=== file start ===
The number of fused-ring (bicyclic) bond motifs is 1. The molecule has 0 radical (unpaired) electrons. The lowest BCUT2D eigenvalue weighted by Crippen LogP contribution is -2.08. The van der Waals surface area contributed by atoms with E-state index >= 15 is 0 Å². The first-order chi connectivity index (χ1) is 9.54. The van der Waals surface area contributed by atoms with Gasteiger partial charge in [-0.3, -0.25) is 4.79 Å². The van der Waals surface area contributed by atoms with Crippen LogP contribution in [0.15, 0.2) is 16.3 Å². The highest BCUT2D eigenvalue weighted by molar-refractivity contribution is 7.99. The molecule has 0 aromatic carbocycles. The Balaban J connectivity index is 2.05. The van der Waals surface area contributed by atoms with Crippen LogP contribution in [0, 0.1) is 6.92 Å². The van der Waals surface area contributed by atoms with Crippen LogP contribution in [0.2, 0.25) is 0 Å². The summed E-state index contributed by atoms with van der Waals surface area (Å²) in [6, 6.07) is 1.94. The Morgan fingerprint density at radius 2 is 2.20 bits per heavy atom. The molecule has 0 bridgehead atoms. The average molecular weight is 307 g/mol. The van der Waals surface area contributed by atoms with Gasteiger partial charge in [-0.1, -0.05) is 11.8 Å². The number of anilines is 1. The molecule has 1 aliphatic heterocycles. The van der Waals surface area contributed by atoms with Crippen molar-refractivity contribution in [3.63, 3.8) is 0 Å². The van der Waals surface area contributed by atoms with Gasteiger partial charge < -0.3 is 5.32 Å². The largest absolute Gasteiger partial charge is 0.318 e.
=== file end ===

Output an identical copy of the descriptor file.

The number of fused-ring (bicyclic) bond motifs is 1. The molecule has 0 radical (unpaired) electrons. The lowest BCUT2D eigenvalue weighted by Crippen LogP contribution is -2.08. The van der Waals surface area contributed by atoms with E-state index >= 15 is 0 Å². The first-order chi connectivity index (χ1) is 9.54. The van der Waals surface area contributed by atoms with Gasteiger partial charge in [-0.3, -0.25) is 4.79 Å². The van der Waals surface area contributed by atoms with Crippen LogP contribution in [0.15, 0.2) is 16.3 Å². The highest BCUT2D eigenvalue weighted by molar-refractivity contribution is 7.99. The molecule has 0 aromatic carbocycles. The Balaban J connectivity index is 2.05. The van der Waals surface area contributed by atoms with Crippen LogP contribution in [0, 0.1) is 6.92 Å². The van der Waals surface area contributed by atoms with Crippen LogP contribution in [0.2, 0.25) is 0 Å². The summed E-state index contributed by atoms with van der Waals surface area (Å²) in [6, 6.07) is 1.94. The Morgan fingerprint density at radius 2 is 2.20 bits per heavy atom. The molecule has 0 bridgehead atoms. The average molecular weight is 307 g/mol. The van der Waals surface area contributed by atoms with Gasteiger partial charge in [-0.1, -0.05) is 11.8 Å². The number of anilines is 1. The molecule has 1 aliphatic heterocycles. The van der Waals surface area contributed by atoms with Crippen molar-refractivity contribution in [3.63, 3.8) is 0 Å². The van der Waals surface area contributed by atoms with Gasteiger partial charge < -0.3 is 5.32 Å². The largest absolute Gasteiger partial charge is 0.318 e.